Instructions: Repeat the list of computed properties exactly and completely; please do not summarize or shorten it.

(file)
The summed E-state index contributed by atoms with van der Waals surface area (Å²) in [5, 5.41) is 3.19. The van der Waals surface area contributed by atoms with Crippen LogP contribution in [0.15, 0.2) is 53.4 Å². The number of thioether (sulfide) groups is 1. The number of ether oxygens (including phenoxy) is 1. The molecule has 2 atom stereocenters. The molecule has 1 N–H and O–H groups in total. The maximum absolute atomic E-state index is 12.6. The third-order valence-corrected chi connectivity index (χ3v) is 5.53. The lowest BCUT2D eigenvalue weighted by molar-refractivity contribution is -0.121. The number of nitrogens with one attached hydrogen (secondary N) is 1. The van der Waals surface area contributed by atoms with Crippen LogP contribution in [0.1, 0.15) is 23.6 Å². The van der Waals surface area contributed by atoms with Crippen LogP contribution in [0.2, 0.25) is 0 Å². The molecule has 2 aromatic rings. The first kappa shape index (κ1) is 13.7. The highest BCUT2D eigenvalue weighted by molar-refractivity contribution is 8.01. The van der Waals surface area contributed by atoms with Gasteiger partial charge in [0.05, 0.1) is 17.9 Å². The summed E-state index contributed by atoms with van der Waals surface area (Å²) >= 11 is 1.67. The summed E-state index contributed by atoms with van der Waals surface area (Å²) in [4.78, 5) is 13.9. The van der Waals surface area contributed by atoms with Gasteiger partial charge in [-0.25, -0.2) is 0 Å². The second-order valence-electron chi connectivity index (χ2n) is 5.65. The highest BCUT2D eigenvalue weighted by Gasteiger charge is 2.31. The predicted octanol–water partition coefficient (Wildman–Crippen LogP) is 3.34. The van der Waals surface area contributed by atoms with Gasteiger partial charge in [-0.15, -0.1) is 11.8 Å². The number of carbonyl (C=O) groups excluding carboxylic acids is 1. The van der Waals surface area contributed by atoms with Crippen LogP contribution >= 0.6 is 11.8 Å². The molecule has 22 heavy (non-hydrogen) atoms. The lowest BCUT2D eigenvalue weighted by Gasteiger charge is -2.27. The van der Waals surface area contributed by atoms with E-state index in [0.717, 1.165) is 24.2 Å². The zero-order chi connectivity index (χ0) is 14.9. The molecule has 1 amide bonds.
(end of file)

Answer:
The summed E-state index contributed by atoms with van der Waals surface area (Å²) in [5, 5.41) is 3.19. The van der Waals surface area contributed by atoms with Crippen LogP contribution in [0.15, 0.2) is 53.4 Å². The number of thioether (sulfide) groups is 1. The number of ether oxygens (including phenoxy) is 1. The molecule has 2 atom stereocenters. The molecule has 1 N–H and O–H groups in total. The maximum absolute atomic E-state index is 12.6. The third-order valence-corrected chi connectivity index (χ3v) is 5.53. The lowest BCUT2D eigenvalue weighted by molar-refractivity contribution is -0.121. The number of nitrogens with one attached hydrogen (secondary N) is 1. The van der Waals surface area contributed by atoms with Crippen LogP contribution in [0.1, 0.15) is 23.6 Å². The van der Waals surface area contributed by atoms with Crippen LogP contribution in [0.2, 0.25) is 0 Å². The molecule has 2 aromatic rings. The first kappa shape index (κ1) is 13.7. The highest BCUT2D eigenvalue weighted by molar-refractivity contribution is 8.01. The van der Waals surface area contributed by atoms with Gasteiger partial charge in [0.05, 0.1) is 17.9 Å². The summed E-state index contributed by atoms with van der Waals surface area (Å²) >= 11 is 1.67. The summed E-state index contributed by atoms with van der Waals surface area (Å²) in [4.78, 5) is 13.9. The van der Waals surface area contributed by atoms with Gasteiger partial charge in [-0.25, -0.2) is 0 Å². The second-order valence-electron chi connectivity index (χ2n) is 5.65. The highest BCUT2D eigenvalue weighted by Gasteiger charge is 2.31. The predicted octanol–water partition coefficient (Wildman–Crippen LogP) is 3.34. The van der Waals surface area contributed by atoms with Gasteiger partial charge in [-0.15, -0.1) is 11.8 Å². The number of carbonyl (C=O) groups excluding carboxylic acids is 1. The van der Waals surface area contributed by atoms with Crippen LogP contribution >= 0.6 is 11.8 Å². The molecule has 22 heavy (non-hydrogen) atoms. The lowest BCUT2D eigenvalue weighted by Gasteiger charge is -2.27. The van der Waals surface area contributed by atoms with E-state index in [0.717, 1.165) is 24.2 Å². The zero-order chi connectivity index (χ0) is 14.9. The molecule has 1 amide bonds.